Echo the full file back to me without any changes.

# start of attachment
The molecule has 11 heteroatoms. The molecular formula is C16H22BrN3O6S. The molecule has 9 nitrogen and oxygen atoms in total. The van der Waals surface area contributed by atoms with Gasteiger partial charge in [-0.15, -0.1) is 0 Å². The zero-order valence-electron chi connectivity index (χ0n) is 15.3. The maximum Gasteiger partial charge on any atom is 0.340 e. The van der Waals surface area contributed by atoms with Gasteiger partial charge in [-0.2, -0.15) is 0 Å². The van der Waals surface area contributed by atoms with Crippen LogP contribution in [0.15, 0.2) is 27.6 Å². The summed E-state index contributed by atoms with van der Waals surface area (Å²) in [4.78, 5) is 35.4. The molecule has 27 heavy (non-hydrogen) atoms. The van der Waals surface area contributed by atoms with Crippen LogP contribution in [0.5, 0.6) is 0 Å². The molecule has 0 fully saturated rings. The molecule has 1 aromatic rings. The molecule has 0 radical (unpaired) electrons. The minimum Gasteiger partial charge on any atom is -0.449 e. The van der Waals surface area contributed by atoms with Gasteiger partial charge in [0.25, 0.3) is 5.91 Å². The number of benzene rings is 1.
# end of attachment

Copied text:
The molecule has 11 heteroatoms. The molecular formula is C16H22BrN3O6S. The molecule has 9 nitrogen and oxygen atoms in total. The van der Waals surface area contributed by atoms with Gasteiger partial charge in [-0.15, -0.1) is 0 Å². The zero-order valence-electron chi connectivity index (χ0n) is 15.3. The maximum Gasteiger partial charge on any atom is 0.340 e. The van der Waals surface area contributed by atoms with Gasteiger partial charge in [-0.2, -0.15) is 0 Å². The van der Waals surface area contributed by atoms with Crippen LogP contribution in [0.15, 0.2) is 27.6 Å². The summed E-state index contributed by atoms with van der Waals surface area (Å²) in [4.78, 5) is 35.4. The molecule has 27 heavy (non-hydrogen) atoms. The van der Waals surface area contributed by atoms with Crippen LogP contribution in [0.5, 0.6) is 0 Å². The molecule has 0 fully saturated rings. The molecule has 1 aromatic rings. The molecule has 0 radical (unpaired) electrons. The minimum Gasteiger partial charge on any atom is -0.449 e. The van der Waals surface area contributed by atoms with Gasteiger partial charge in [0.25, 0.3) is 5.91 Å². The number of benzene rings is 1.